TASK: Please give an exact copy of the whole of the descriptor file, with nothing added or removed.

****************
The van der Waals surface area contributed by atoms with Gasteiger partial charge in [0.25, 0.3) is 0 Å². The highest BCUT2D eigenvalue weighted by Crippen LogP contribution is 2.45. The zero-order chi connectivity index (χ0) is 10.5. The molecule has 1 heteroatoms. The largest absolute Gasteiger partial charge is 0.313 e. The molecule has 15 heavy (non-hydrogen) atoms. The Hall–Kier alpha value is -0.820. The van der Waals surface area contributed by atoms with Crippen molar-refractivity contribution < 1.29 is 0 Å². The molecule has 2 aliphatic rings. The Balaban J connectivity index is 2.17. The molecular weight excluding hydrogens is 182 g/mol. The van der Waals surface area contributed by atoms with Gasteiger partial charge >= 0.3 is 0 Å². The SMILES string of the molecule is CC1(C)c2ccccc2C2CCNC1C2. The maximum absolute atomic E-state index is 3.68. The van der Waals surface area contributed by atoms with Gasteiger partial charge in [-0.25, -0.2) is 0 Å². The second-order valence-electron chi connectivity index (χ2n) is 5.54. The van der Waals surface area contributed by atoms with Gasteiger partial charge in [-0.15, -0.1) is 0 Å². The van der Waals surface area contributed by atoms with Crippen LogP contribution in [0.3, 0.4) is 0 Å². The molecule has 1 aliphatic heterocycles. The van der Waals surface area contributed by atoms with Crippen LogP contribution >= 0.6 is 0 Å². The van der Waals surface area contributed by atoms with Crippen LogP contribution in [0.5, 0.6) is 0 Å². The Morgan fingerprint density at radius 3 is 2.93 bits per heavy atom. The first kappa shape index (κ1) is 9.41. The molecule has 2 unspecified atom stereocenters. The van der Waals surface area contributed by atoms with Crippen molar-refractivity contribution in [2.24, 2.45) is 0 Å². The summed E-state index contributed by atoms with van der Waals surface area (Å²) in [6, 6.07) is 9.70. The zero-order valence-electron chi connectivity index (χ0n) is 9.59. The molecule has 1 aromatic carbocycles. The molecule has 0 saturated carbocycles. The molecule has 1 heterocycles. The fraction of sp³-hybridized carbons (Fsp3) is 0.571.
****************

The van der Waals surface area contributed by atoms with Gasteiger partial charge in [0.25, 0.3) is 0 Å². The highest BCUT2D eigenvalue weighted by Crippen LogP contribution is 2.45. The zero-order chi connectivity index (χ0) is 10.5. The molecule has 1 heteroatoms. The largest absolute Gasteiger partial charge is 0.313 e. The molecule has 15 heavy (non-hydrogen) atoms. The Hall–Kier alpha value is -0.820. The van der Waals surface area contributed by atoms with Crippen molar-refractivity contribution < 1.29 is 0 Å². The molecule has 2 aliphatic rings. The Balaban J connectivity index is 2.17. The molecular weight excluding hydrogens is 182 g/mol. The van der Waals surface area contributed by atoms with Gasteiger partial charge >= 0.3 is 0 Å². The SMILES string of the molecule is CC1(C)c2ccccc2C2CCNC1C2. The maximum absolute atomic E-state index is 3.68. The van der Waals surface area contributed by atoms with Gasteiger partial charge in [-0.25, -0.2) is 0 Å². The second-order valence-electron chi connectivity index (χ2n) is 5.54. The van der Waals surface area contributed by atoms with Gasteiger partial charge in [-0.15, -0.1) is 0 Å². The van der Waals surface area contributed by atoms with Crippen LogP contribution in [0.3, 0.4) is 0 Å². The molecule has 1 aliphatic heterocycles. The van der Waals surface area contributed by atoms with Crippen LogP contribution >= 0.6 is 0 Å². The van der Waals surface area contributed by atoms with Crippen LogP contribution in [0.5, 0.6) is 0 Å². The Morgan fingerprint density at radius 3 is 2.93 bits per heavy atom. The first kappa shape index (κ1) is 9.41. The molecule has 2 unspecified atom stereocenters. The van der Waals surface area contributed by atoms with Crippen molar-refractivity contribution in [2.24, 2.45) is 0 Å². The summed E-state index contributed by atoms with van der Waals surface area (Å²) in [6, 6.07) is 9.70. The zero-order valence-electron chi connectivity index (χ0n) is 9.59. The molecule has 1 aromatic carbocycles. The molecule has 0 saturated carbocycles. The molecule has 1 heterocycles. The fraction of sp³-hybridized carbons (Fsp3) is 0.571.